They will still wave plastic union jacks (probably made in China) and obsess about our boys and poppies and shit.
 
By Andy McDandy
Membership Days Membership Days Posts
#619707
Look at Thatcher in 1983. Patriotism and a few get rich quick opportunities vs too many ideas.

Lots of people don't mind if things are shit, as long as they're a bit less shit for themselves compared to their neighbours.
By mr angry manchester
Membership Days Posts
#619710
I think the unemployment in the 80s was a bit like that of the 30s. It was confined to a few areas of the country and the same ones both times, South Wales, the North East, Yorkshire, Lancashire, parts of Scotland. The South was unaffected pretty much,which meant that it could be ignored by the unaffected parts of the country.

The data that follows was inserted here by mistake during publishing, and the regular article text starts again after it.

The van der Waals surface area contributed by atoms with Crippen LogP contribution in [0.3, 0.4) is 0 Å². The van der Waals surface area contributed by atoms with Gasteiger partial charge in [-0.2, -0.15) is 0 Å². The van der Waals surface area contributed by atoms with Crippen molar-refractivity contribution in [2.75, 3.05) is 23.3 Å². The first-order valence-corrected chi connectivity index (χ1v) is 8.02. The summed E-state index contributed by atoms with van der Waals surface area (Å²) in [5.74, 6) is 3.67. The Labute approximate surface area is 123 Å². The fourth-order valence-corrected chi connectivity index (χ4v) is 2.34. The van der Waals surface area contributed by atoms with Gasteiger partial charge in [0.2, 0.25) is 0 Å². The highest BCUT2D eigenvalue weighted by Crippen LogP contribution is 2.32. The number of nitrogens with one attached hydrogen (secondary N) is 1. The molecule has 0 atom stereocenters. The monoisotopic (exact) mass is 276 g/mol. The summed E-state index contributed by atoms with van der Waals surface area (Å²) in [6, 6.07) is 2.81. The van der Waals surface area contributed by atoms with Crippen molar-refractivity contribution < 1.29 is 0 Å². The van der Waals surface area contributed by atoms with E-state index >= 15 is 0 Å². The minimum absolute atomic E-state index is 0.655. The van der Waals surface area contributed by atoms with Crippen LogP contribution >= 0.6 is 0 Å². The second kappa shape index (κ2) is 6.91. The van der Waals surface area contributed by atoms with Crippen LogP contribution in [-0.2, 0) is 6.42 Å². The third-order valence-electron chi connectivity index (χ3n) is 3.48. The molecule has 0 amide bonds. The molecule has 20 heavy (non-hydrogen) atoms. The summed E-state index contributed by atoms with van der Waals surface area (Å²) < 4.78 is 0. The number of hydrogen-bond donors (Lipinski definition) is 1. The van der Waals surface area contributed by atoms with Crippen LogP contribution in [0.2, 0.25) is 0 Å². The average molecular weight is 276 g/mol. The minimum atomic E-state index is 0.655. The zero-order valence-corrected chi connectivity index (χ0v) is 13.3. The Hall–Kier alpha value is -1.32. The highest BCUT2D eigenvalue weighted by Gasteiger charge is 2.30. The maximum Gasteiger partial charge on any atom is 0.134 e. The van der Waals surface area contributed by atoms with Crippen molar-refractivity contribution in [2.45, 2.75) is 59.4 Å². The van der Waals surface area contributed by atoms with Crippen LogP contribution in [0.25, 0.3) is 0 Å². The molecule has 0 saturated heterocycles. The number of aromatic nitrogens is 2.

This covid led recession will be different, it will impact the service sector and can't be regionalised in the same way.
By mr angry manchester
Membership Days Posts
#619714
Not to anything like the same degree as the industrial areas of the North though. At that time I was working at an insurance brokers in Manchester and a lot of the commercial clients were engineering and textiles. One after the other closed down and went bust over a 12 month period and a lot of the factories near where I lived shut down.
By mr angry manchester
Membership Days Posts
#619716
Some good points in that. I'm always put in mind of Poulson and co over property development. Manchester city council appears to be little more than a front organisation for developers now, why does the city need all these fucking ugly glass boxes?
  • 1
  • 414
  • 415
  • 416
  • 417
  • 418
  • 446
The Tories, Generally

No it isn't. It's his job and duty to do those thi[…]

Meanwhile in America

Mitch McConnell will go down as one of the greates[…]

Boris Johnson

https://www.bbc.co.uk/news/uk-england-london-546[…]

Labour, Generally.

That's the busiest part of the existing networ[…]